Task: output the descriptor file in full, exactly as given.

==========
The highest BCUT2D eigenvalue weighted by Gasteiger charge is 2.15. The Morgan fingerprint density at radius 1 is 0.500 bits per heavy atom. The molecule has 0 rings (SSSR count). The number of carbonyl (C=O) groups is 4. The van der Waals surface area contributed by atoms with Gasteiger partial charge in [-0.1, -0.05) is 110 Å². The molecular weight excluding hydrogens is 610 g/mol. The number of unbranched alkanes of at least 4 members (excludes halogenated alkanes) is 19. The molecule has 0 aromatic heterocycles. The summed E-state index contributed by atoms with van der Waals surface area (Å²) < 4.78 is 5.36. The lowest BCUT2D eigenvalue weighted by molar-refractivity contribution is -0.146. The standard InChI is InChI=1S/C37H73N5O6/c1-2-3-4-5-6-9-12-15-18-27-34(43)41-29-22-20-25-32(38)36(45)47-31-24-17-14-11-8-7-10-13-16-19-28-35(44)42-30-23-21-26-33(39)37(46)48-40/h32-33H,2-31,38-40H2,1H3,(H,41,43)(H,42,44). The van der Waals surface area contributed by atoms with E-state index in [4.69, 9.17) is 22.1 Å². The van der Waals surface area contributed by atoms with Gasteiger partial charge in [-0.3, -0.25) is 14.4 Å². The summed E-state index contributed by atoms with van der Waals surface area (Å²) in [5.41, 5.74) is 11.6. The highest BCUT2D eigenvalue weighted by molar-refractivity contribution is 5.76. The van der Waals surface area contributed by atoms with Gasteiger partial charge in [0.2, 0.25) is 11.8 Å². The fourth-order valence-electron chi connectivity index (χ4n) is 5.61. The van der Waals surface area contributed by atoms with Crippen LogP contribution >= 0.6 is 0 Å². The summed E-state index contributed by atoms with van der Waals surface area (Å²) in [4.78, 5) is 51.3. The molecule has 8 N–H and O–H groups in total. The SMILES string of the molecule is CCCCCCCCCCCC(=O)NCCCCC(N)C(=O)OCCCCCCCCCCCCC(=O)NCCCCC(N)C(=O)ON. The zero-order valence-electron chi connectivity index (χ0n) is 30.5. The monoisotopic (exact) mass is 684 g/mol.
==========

The highest BCUT2D eigenvalue weighted by Gasteiger charge is 2.15. The Morgan fingerprint density at radius 1 is 0.500 bits per heavy atom. The molecule has 0 rings (SSSR count). The number of carbonyl (C=O) groups is 4. The van der Waals surface area contributed by atoms with Gasteiger partial charge in [-0.1, -0.05) is 110 Å². The molecular weight excluding hydrogens is 610 g/mol. The number of unbranched alkanes of at least 4 members (excludes halogenated alkanes) is 19. The molecule has 0 aromatic heterocycles. The summed E-state index contributed by atoms with van der Waals surface area (Å²) < 4.78 is 5.36. The lowest BCUT2D eigenvalue weighted by molar-refractivity contribution is -0.146. The standard InChI is InChI=1S/C37H73N5O6/c1-2-3-4-5-6-9-12-15-18-27-34(43)41-29-22-20-25-32(38)36(45)47-31-24-17-14-11-8-7-10-13-16-19-28-35(44)42-30-23-21-26-33(39)37(46)48-40/h32-33H,2-31,38-40H2,1H3,(H,41,43)(H,42,44). The van der Waals surface area contributed by atoms with E-state index in [4.69, 9.17) is 22.1 Å². The van der Waals surface area contributed by atoms with Gasteiger partial charge in [-0.3, -0.25) is 14.4 Å². The summed E-state index contributed by atoms with van der Waals surface area (Å²) in [5.41, 5.74) is 11.6. The highest BCUT2D eigenvalue weighted by molar-refractivity contribution is 5.76. The van der Waals surface area contributed by atoms with Gasteiger partial charge in [0.2, 0.25) is 11.8 Å². The fourth-order valence-electron chi connectivity index (χ4n) is 5.61. The van der Waals surface area contributed by atoms with Crippen LogP contribution >= 0.6 is 0 Å². The summed E-state index contributed by atoms with van der Waals surface area (Å²) in [4.78, 5) is 51.3. The molecule has 8 N–H and O–H groups in total. The SMILES string of the molecule is CCCCCCCCCCCC(=O)NCCCCC(N)C(=O)OCCCCCCCCCCCCC(=O)NCCCCC(N)C(=O)ON. The zero-order valence-electron chi connectivity index (χ0n) is 30.5. The monoisotopic (exact) mass is 684 g/mol.